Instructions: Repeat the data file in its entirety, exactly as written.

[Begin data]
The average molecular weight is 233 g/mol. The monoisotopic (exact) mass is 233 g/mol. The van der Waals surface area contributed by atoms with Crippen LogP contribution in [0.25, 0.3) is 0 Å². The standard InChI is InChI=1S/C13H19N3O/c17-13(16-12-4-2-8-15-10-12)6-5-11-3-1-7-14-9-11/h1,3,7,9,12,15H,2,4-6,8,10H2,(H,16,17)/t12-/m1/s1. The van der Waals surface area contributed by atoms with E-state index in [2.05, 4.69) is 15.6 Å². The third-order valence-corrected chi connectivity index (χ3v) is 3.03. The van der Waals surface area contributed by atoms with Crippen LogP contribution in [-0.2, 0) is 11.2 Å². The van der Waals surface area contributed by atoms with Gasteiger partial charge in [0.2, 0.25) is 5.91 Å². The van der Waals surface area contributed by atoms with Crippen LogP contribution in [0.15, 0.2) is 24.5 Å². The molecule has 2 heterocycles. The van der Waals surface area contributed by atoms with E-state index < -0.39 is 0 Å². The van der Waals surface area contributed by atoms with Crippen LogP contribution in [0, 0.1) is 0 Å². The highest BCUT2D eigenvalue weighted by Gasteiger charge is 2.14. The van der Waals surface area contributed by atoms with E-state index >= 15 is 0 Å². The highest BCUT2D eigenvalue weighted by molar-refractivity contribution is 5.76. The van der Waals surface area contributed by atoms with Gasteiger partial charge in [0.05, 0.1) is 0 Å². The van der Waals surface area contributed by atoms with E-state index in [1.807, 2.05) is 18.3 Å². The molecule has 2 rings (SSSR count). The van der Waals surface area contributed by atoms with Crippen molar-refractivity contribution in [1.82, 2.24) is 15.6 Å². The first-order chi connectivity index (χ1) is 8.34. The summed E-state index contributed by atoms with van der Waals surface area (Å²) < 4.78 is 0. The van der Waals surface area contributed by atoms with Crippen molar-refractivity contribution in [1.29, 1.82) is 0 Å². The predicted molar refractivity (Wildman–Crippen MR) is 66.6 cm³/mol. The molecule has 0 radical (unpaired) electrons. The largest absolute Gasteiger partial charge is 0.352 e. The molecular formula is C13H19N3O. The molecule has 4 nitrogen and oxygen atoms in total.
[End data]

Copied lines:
The average molecular weight is 233 g/mol. The monoisotopic (exact) mass is 233 g/mol. The van der Waals surface area contributed by atoms with Crippen LogP contribution in [0.25, 0.3) is 0 Å². The standard InChI is InChI=1S/C13H19N3O/c17-13(16-12-4-2-8-15-10-12)6-5-11-3-1-7-14-9-11/h1,3,7,9,12,15H,2,4-6,8,10H2,(H,16,17)/t12-/m1/s1. The van der Waals surface area contributed by atoms with E-state index in [2.05, 4.69) is 15.6 Å². The third-order valence-corrected chi connectivity index (χ3v) is 3.03. The van der Waals surface area contributed by atoms with Crippen LogP contribution in [-0.2, 0) is 11.2 Å². The van der Waals surface area contributed by atoms with Gasteiger partial charge in [0.2, 0.25) is 5.91 Å². The van der Waals surface area contributed by atoms with Crippen LogP contribution in [0.15, 0.2) is 24.5 Å². The molecule has 2 heterocycles. The van der Waals surface area contributed by atoms with E-state index < -0.39 is 0 Å². The van der Waals surface area contributed by atoms with Crippen LogP contribution in [0, 0.1) is 0 Å². The highest BCUT2D eigenvalue weighted by Gasteiger charge is 2.14. The van der Waals surface area contributed by atoms with E-state index >= 15 is 0 Å². The highest BCUT2D eigenvalue weighted by molar-refractivity contribution is 5.76. The van der Waals surface area contributed by atoms with Gasteiger partial charge in [0.05, 0.1) is 0 Å². The van der Waals surface area contributed by atoms with E-state index in [1.807, 2.05) is 18.3 Å². The molecule has 2 rings (SSSR count). The van der Waals surface area contributed by atoms with Crippen molar-refractivity contribution in [1.82, 2.24) is 15.6 Å². The first-order chi connectivity index (χ1) is 8.34. The summed E-state index contributed by atoms with van der Waals surface area (Å²) < 4.78 is 0. The van der Waals surface area contributed by atoms with Crippen molar-refractivity contribution in [1.29, 1.82) is 0 Å². The predicted molar refractivity (Wildman–Crippen MR) is 66.6 cm³/mol. The molecule has 0 radical (unpaired) electrons. The largest absolute Gasteiger partial charge is 0.352 e. The molecular formula is C13H19N3O. The molecule has 4 nitrogen and oxygen atoms in total.